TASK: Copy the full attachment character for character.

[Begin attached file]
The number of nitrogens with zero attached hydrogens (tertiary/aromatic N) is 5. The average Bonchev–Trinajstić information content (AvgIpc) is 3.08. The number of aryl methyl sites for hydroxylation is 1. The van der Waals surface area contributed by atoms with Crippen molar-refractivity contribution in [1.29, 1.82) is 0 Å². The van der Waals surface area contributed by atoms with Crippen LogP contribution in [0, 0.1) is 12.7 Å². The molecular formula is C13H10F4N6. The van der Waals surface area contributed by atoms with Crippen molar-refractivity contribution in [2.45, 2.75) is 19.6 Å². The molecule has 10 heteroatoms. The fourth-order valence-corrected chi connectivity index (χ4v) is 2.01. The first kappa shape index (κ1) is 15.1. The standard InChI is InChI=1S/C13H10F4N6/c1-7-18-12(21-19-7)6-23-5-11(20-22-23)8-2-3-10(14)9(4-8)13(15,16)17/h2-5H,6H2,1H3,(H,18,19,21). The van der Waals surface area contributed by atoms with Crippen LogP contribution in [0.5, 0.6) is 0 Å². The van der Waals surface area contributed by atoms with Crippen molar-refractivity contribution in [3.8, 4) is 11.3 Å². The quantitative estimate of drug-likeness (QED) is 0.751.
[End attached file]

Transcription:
The number of nitrogens with zero attached hydrogens (tertiary/aromatic N) is 5. The average Bonchev–Trinajstić information content (AvgIpc) is 3.08. The number of aryl methyl sites for hydroxylation is 1. The van der Waals surface area contributed by atoms with Crippen molar-refractivity contribution in [1.29, 1.82) is 0 Å². The van der Waals surface area contributed by atoms with Crippen LogP contribution in [0, 0.1) is 12.7 Å². The molecular formula is C13H10F4N6. The van der Waals surface area contributed by atoms with Crippen molar-refractivity contribution in [2.45, 2.75) is 19.6 Å². The molecule has 10 heteroatoms. The fourth-order valence-corrected chi connectivity index (χ4v) is 2.01. The first kappa shape index (κ1) is 15.1. The standard InChI is InChI=1S/C13H10F4N6/c1-7-18-12(21-19-7)6-23-5-11(20-22-23)8-2-3-10(14)9(4-8)13(15,16)17/h2-5H,6H2,1H3,(H,18,19,21). The van der Waals surface area contributed by atoms with Crippen LogP contribution in [0.5, 0.6) is 0 Å². The van der Waals surface area contributed by atoms with Crippen molar-refractivity contribution in [3.8, 4) is 11.3 Å². The quantitative estimate of drug-likeness (QED) is 0.751.